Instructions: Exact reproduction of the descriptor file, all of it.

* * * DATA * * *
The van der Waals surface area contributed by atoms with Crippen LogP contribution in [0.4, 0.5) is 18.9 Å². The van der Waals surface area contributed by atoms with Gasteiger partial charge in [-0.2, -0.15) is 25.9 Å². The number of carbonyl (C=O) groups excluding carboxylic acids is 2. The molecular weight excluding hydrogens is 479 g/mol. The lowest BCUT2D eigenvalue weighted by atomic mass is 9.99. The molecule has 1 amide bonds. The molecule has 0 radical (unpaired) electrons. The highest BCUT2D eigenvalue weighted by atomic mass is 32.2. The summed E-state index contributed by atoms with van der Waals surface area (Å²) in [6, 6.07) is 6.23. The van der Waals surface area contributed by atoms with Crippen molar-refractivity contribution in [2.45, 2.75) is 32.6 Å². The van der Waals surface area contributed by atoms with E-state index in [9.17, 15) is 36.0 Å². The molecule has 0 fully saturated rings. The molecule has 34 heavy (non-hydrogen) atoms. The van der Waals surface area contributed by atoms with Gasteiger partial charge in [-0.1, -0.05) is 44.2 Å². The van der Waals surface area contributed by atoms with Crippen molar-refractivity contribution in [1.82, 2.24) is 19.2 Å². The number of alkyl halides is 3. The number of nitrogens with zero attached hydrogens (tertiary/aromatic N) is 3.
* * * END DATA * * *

The van der Waals surface area contributed by atoms with Crippen LogP contribution in [0.4, 0.5) is 18.9 Å². The van der Waals surface area contributed by atoms with Gasteiger partial charge in [-0.2, -0.15) is 25.9 Å². The number of carbonyl (C=O) groups excluding carboxylic acids is 2. The molecular weight excluding hydrogens is 479 g/mol. The lowest BCUT2D eigenvalue weighted by atomic mass is 9.99. The molecule has 1 amide bonds. The molecule has 0 radical (unpaired) electrons. The highest BCUT2D eigenvalue weighted by atomic mass is 32.2. The summed E-state index contributed by atoms with van der Waals surface area (Å²) in [6, 6.07) is 6.23. The van der Waals surface area contributed by atoms with Crippen molar-refractivity contribution in [2.45, 2.75) is 32.6 Å². The van der Waals surface area contributed by atoms with E-state index in [9.17, 15) is 36.0 Å². The molecule has 0 fully saturated rings. The molecule has 34 heavy (non-hydrogen) atoms. The van der Waals surface area contributed by atoms with Gasteiger partial charge in [-0.1, -0.05) is 44.2 Å². The van der Waals surface area contributed by atoms with Crippen molar-refractivity contribution in [1.82, 2.24) is 19.2 Å². The number of alkyl halides is 3. The number of nitrogens with zero attached hydrogens (tertiary/aromatic N) is 3.